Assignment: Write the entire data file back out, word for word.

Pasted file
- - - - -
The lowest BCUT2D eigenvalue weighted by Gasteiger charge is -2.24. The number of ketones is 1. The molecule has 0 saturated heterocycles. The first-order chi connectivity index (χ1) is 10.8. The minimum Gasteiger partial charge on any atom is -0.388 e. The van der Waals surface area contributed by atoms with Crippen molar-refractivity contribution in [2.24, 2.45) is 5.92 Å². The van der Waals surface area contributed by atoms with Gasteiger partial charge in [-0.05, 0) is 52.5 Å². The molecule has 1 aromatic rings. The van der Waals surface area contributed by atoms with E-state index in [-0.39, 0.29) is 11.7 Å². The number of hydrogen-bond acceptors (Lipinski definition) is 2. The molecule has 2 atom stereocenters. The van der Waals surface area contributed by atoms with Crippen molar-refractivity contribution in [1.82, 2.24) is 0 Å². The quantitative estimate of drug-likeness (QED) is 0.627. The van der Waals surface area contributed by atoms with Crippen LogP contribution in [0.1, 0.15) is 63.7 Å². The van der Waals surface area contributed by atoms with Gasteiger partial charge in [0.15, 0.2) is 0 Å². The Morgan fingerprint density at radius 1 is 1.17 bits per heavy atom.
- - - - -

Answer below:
The lowest BCUT2D eigenvalue weighted by Gasteiger charge is -2.24. The number of ketones is 1. The molecule has 0 saturated heterocycles. The first-order chi connectivity index (χ1) is 10.8. The minimum Gasteiger partial charge on any atom is -0.388 e. The van der Waals surface area contributed by atoms with Crippen molar-refractivity contribution in [2.24, 2.45) is 5.92 Å². The van der Waals surface area contributed by atoms with Gasteiger partial charge in [-0.05, 0) is 52.5 Å². The molecule has 1 aromatic rings. The van der Waals surface area contributed by atoms with E-state index in [-0.39, 0.29) is 11.7 Å². The number of hydrogen-bond acceptors (Lipinski definition) is 2. The molecule has 2 atom stereocenters. The van der Waals surface area contributed by atoms with Crippen molar-refractivity contribution in [1.82, 2.24) is 0 Å². The quantitative estimate of drug-likeness (QED) is 0.627. The van der Waals surface area contributed by atoms with Crippen LogP contribution in [0.1, 0.15) is 63.7 Å². The van der Waals surface area contributed by atoms with Gasteiger partial charge in [0.15, 0.2) is 0 Å². The Morgan fingerprint density at radius 1 is 1.17 bits per heavy atom.